Olympics

1952 - Winter Olympics VI (Oslo, Norway)

Medal Standings
 
Gold
Silver
Bronze
Total
Norway
7
3
6
16
United States
4
6
1
11
Finland
3
4
2
9
Austria
2
4
2
8
Federal Republic Germany
2
0
0
2
Germany
1
2
2
5
Canada
1
0
1
2
Italy
1
0
1
2
Great Britain
1
0
0
1
Netherlands
0
3
0
3

CANADIAN MEDAL WINNERS
 
Medal
Event
Edmonton Mercurys
Gold
Ice Hockey
Gordon Audley
Bronze
500m Speed Skating

Norway, the birthplace of modern skiing, finally got the chance to host the Winter Olympics in 1952. The Norwegians used great imagination and creativity in staging the games. The flame was kindled at the open hearth of the home of Sondre Norheim, Norway's greatest skier, and relayed by 94 skiers to the Bislett Stadium in Oslo.

A lack of snow in the days leading up to the Games was an ironic problem in Norway, but a major storm arrived just in time to allow all events to go on as scheduled.

Women's cross-country skiing was on the program for the first time, along with the giant slalom for both men and women. For Norwegian fans, though, the major attraction was ski jumping. A crowd estimated at nearly 150,000 people watched as Arnfinn Bergman gave the host country its sixth consecutive gold medal in the event.

Speed skater Hjalmar Andersen starred for the home team, winning three gold medals. His winning margins in the 5,000m and the 10,000m were the largest in Olympic history. In Alpine skiing, the combined event was dropped and replaced by the giant slalom. Andrea Mead Lawrence won both the giant slalom and the slalom even though she was only nineteen years old.

American Dick Button could have won the Olympic figure skating title by merely performing a safe programme. Instead, he chose to attempt a triple loop, even though no skater had ever performed it in competition. He landed his innovative jump perfectly and the judges were unanimous in their marks.

Canada would go on to win hockey gold for the fifth time but were it not for Jim Christiansen, the team's Olympic journey would not have gotten off the ground. The Mercury dealership owner footed the bill to send the team to Norway, which included a pre-Olympic tour in which the team went 42-7-2. In the end, the Edmonton Waterloo Mercurys would play 51 games in 85 days. It's believed the entire trip cost Mercury more than $100,000 - serious money at that time. Christiansen would later die from pneumonia he caught during those Olympics.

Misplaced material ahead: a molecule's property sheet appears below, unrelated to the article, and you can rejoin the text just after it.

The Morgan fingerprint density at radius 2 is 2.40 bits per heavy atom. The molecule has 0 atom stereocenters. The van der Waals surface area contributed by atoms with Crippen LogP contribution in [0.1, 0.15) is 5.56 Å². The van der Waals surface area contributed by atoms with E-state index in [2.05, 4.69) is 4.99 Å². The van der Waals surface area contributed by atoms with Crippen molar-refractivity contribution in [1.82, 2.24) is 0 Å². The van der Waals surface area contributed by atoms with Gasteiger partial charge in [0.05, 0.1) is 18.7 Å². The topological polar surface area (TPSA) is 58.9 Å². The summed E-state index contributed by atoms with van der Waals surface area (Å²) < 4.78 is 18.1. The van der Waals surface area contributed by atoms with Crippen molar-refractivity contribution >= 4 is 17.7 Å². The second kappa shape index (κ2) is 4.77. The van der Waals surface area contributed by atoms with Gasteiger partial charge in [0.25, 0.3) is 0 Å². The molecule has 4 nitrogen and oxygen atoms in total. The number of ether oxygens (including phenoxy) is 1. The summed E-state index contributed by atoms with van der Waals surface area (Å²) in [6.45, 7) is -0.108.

At the tournament, the Mercurys would win their first seven games to set up a gold medal showdown against the United States, who had lost just once.

Billy Dawe and Louis Secco gave Canada a quick 2-0 lead before the Americans came back with goals from Johnny Mulhern and Ruben Bjorkman in the second period. With 90 seconds left in the second, Don Gauf gave Canada the lead once again. The Canadians withstood all the Americans could throw at them for most of the third period until Jimmy Sedin poked in the tying goal past goalie Ralph Hansch with under three minutes to play. The Canadians fired 58 shots at American goalie Dick Desmond while Hansch faced just 13 shots. The tie was still good enough to give Canada the gold medal.

The gold medal win received little play back home, buried on the sports pages of the major newspapers in Canada. The Olympic hockey teams were expected to win gold and anything less was not considered newsworthy. Little did they know the Norwegian gold would mark the last time Canada would win in ice hockey for the next 50 years.




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